Yes For Wales Campaign
- Rt. Hon. Ron Davies MP (Labour)
- Rt. Hon. Dafydd Wigley MP (Plaid Cymru)
- Rt. Hon. Peter Hain MP (Labour)
- Mr. Leighton Andrews (Labour)
Just Say NO Campaign
- Professor Nick Bourne (Conservative)
- Mrs Carys Pugh (Labour)
- Dr Tim Williams (Labour)
- Mr. Robert Hodge
Replies and Feedback Welcome
Click Here to Download the Scenario: Wales – 1997 Referendum
A new scenario from our neck of the woods! London has critical local elections coming up in just a couple of weeks time (2nd May: https://en.wikipedia.org/wiki/London_local_elections,_2018 )
Can Jeremy Corbyn and the Labour Party inflict severe losses upon the Conservatives, led by Theresa May? The contest is heating up for several conservative controlled councils, with the Tories heading for their worst ever result in the capital city. Can Labour take the critical Tory councils of Barnett, Wandsworth, Westminster, Kensington and Chelsea and Hillingdon and show that it is on the way to a general election victory? Or will Theresa May and the Tories hang onto most of their councils and take the steam out of the Labour steamroller? Will the Liberal Democrats be able to capitalise on the anti Brexit tide, or will it be the Greens or UKIP who become the 3rd party in London instead?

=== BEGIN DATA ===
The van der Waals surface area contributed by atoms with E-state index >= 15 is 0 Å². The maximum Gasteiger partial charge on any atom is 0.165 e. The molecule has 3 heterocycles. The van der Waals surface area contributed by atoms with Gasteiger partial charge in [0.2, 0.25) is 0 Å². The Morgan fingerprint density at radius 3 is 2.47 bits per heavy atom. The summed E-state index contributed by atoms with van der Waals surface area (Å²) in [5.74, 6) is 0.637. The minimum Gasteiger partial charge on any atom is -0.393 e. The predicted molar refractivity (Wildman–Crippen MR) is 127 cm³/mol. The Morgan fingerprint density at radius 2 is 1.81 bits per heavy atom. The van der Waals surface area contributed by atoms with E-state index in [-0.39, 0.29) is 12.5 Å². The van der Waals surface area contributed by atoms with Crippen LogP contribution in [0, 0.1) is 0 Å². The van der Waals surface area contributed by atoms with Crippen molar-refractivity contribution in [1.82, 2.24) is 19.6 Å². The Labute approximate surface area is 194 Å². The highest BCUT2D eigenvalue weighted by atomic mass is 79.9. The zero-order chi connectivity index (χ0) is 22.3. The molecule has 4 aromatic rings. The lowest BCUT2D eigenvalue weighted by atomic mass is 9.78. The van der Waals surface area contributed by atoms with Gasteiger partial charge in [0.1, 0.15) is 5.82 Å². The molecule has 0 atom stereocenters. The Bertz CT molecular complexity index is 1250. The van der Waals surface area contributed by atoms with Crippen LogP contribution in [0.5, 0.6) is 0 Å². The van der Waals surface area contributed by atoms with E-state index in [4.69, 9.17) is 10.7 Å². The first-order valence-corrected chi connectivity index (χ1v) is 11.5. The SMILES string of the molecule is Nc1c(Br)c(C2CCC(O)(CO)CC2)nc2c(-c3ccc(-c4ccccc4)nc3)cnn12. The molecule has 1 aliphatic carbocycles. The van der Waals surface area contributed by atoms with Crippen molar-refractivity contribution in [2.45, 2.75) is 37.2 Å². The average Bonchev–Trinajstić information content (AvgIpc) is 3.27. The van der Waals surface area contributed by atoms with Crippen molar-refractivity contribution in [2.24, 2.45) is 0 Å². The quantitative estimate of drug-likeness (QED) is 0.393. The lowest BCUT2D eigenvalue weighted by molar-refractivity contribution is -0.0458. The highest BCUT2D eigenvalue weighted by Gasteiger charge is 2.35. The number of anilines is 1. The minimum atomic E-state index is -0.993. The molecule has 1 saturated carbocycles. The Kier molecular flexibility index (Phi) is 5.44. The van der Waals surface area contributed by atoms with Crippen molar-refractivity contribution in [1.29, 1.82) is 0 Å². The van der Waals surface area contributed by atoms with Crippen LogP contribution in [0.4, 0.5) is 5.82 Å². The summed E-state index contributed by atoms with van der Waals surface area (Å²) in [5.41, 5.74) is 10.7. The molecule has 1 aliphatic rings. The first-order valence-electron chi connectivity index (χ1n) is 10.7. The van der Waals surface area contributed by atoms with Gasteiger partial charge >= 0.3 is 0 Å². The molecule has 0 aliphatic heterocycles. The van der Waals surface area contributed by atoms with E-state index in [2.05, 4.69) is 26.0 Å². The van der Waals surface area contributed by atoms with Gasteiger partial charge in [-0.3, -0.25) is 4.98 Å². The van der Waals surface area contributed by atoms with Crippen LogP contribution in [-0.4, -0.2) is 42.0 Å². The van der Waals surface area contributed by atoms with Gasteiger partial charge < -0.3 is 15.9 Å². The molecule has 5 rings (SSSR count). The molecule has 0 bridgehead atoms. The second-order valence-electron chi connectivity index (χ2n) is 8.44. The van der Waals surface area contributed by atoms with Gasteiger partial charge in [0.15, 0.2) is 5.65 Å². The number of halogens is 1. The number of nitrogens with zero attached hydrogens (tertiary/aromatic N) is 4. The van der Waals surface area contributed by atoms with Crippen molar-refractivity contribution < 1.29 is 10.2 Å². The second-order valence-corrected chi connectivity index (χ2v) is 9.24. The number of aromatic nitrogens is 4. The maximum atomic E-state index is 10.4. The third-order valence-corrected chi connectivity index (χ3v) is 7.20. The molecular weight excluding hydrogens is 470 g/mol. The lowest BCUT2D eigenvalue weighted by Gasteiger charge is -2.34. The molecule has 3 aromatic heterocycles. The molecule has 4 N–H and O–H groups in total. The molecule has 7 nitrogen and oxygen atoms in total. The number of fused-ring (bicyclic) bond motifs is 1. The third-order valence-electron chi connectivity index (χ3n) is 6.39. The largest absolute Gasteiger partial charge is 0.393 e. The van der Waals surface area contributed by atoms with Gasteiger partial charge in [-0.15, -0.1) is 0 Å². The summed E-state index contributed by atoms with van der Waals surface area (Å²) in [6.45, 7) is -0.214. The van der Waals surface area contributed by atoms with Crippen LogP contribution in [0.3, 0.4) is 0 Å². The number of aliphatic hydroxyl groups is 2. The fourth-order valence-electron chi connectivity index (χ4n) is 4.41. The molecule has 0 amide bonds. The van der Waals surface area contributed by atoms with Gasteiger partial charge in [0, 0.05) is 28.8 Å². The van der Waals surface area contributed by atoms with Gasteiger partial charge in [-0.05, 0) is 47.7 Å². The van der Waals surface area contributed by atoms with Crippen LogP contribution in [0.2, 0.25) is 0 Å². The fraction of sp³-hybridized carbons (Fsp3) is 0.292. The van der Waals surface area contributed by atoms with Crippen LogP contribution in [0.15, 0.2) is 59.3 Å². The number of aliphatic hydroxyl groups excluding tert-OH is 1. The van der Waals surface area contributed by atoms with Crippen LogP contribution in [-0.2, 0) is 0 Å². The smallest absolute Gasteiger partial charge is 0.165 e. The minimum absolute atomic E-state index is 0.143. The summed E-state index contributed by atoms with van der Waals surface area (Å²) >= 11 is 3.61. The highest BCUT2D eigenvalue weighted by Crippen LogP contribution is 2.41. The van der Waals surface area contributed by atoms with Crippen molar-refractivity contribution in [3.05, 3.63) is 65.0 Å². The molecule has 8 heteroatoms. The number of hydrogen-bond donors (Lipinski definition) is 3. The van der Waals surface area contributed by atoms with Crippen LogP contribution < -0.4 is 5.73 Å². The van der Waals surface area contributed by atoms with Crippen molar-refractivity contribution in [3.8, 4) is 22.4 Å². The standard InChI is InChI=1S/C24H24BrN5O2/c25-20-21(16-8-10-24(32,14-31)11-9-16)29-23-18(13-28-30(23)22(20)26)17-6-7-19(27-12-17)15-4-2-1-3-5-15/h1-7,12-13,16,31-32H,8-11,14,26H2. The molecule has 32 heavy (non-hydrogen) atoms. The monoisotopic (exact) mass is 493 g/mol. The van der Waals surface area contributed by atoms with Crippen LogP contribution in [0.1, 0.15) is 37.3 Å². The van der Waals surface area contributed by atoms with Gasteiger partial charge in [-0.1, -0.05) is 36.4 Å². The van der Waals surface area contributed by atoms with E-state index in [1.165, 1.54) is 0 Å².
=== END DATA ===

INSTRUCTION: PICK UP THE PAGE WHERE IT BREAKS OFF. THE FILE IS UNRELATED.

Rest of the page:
Last local elections: https://en.wikipedia.org/wiki/London_local_elections,_2014
A good night for Labour: Taking Barnett, Tower Hamlets, and at least three other of the councils. Inflicting losses of above 200 Councillors on the Tories would inflict severe damage on the Conservative Party.
A good night for the Conservatives: Holding onto all or most of their councils and (At worst) losing Barnett, but taking back Havering from the independents. Fighting off the Liberal Democrats in Richmond and Kingston. Losses of less than 100, or potential gains, would be a very good result.
A good night for the Liberal Democrats: Holding onto Sutton, winning Richmond and Kingston Upon Thames would show that the anti Brexit vote is in full swing
A good night for the Greens/UKIP: Winning anything at all.
Click here to download this scenario: 2018-London Local elections
After two landslide victories over the Tories in 1997 and 2001, Tony Blair’s Labour looks to be in a more precarious position going into the 2005 General Election. Britain’s controversial intervention in Iraq with the USA has seen the Prime Minister’s popularity plummet, and the government’s polling lead narrow significantly as the troubled Tory opposition restores some semblance of unity under former Home Secretary Michael Howard, and the Lib Dems take advantage of their anti war stance to increase their support.
Can Labour overcome their difficulties to win a record breaking third term in the style of their past two triumphs? Or will the Tories be able to bridge the gap and form their first government in eight years? And can charismatic Scot Charles Kennedy lead his Lib Dems to he breakthrough to major party status that they have been aspiring to for so long?